[Stackless] Fwd: [Stackless-checkins] stackless (2.7-slp): add a filter function to zipfile.PyZipFile.

Christian Tismer tismer at stackless.com
Wed Oct 30 12:29:30 CET 2013


On 30.10.13 09:56, Kristján Valur Jónsson wrote:
> Well, if we just branch stackless 2.7 into 2.8 it is automatically added to that...  It would make sense to keep it in the same repo, or a clone, for easy integration.
> I don't know if there is a reason to host a separate clone repository, the existence of /stackless at python.org is merely to keep the stackless branches out of the
> way of cpython devs.
> K
>
>> -----Original Message-----
>> From: stackless-bounces at stackless.com [mailto:stackless-
>> bounces at stackless.com] On Behalf Of Richard Tew
>> Sent: 30. október 2013 05:42
>> To: The Stackless Python Mailing List
>> Subject: Re: [Stackless] Fwd: [Stackless-checkins] stackless (2.7-slp): add a
>> filter function to zipfile.PyZipFile.
>>
>> Perhaps there should be a separate mailing list for this Stackless Python 2.8
>> when it starts?  I imagine we could also have it hosted on python.org if we
>> wanted.
>>
>> The reason I suggest it is that it seems like the subjects of Stackless
>> functionality and general Python support and development are mutually
>> exclusive, and it will therefore be for the best.
>>

After all, I'm not totally sure about the naming semantics:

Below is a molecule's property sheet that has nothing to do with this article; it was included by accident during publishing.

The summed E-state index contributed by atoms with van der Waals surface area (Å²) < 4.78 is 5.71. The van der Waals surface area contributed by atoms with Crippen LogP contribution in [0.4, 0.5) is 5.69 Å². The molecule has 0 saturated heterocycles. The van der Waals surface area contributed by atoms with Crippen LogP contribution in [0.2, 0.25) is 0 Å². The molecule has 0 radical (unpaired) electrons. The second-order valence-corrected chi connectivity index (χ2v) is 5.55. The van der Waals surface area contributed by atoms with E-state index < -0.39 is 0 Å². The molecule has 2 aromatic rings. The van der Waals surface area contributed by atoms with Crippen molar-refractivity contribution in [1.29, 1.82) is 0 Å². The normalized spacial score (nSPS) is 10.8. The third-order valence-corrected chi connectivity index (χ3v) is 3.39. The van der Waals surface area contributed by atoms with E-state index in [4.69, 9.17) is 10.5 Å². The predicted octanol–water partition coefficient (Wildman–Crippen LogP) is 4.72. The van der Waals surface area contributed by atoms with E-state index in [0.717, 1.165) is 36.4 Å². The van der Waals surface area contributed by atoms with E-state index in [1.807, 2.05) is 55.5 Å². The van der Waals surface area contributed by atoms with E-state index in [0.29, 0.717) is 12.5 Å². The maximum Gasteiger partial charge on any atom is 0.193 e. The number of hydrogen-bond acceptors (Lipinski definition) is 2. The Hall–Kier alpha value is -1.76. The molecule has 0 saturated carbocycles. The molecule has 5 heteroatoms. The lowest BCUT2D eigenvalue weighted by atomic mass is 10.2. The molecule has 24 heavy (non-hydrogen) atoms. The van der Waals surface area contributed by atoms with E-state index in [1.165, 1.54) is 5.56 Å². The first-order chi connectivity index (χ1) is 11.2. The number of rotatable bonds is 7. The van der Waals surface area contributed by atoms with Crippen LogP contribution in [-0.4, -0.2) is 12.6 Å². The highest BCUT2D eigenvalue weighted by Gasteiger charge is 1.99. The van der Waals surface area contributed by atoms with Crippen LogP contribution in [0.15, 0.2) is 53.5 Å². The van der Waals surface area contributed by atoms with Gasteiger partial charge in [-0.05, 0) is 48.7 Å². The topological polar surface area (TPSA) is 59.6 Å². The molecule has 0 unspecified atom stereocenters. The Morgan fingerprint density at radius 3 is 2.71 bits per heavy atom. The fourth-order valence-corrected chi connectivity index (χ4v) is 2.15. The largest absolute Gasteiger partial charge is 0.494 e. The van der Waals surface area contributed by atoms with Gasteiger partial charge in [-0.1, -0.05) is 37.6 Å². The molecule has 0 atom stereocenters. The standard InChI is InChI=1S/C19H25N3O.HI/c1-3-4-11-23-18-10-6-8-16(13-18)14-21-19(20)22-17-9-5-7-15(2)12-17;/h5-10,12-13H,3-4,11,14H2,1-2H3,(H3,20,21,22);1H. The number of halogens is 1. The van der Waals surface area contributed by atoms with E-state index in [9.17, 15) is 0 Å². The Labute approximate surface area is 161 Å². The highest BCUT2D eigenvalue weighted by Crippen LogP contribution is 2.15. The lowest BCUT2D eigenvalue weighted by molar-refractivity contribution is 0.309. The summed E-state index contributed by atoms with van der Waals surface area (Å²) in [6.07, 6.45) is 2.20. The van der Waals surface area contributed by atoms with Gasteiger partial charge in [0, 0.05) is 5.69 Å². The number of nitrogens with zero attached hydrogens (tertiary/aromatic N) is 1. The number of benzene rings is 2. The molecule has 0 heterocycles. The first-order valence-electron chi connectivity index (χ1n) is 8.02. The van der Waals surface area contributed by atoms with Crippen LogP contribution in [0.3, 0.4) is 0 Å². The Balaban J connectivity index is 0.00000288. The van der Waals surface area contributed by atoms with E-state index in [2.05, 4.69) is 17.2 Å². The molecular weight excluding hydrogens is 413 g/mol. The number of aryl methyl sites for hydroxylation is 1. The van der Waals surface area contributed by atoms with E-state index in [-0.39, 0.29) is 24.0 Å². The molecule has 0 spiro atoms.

Aside from the obvious stackless changes, we want to support some
extra features which do not go into the same CPython branch.
Our branches go by adding "-slp", which is fine.

"2.8" on the other hand has the suggestion that it is an improved
version. This works for 2.X because it is claimed that 2.7 is the end
of the story.
But what about "3.X"? If we have "3.3-slp" and later "3.4-slp", this
is clear: Python 3.4 plus the standard Stackless additions.

If you define "STACKLESS_OFF" in the source, then you get the 100%
binary compatible CPython version. I think that is still great (just used
that to solve the PySide problem), and I'm wondering where other extras
should go.

Maybe it would be better to add some other extension to distinguish
between different kinds of changes? Long time ago, I had "1.5.2+" as the
version, because I hated 1.6 and unicode, but wanted to keep the "good"
things, in my twisted perception of "good" in that millennium.

To shorten things, what I'm thinking about is if it were better to be
explicit and say "2.7", "2.7-slp", "2.7plus", "2.7plus-slp" for example?
This would work if changes are applied that are not in the main CPython
branch but our additions. Well, let's drop "2.7plus", that would be
counter-productive for us. But by defining STACKLESS_OFF, this version
can be produced. We have then cpython with a few additions, which might
never go into the standard.
The same naming scheme would work for "3.3": "3.3plus-slp" contains
stackless, and some additions that we would like to have. It does not imply
to use the current 3.4 branch, which is not stable, yet.

Just a thought. Maybe I'm over-complicating things?

cheers - chris

p.s.:
The STACKLESS_OFF feature is not totally consequent. For instance, the
small insert for stackless pickling in pickle.py stays active. Maybe the 
code
should be more consequent and have an initialization that adds the
STACKLESS constant explicitly.

-- 
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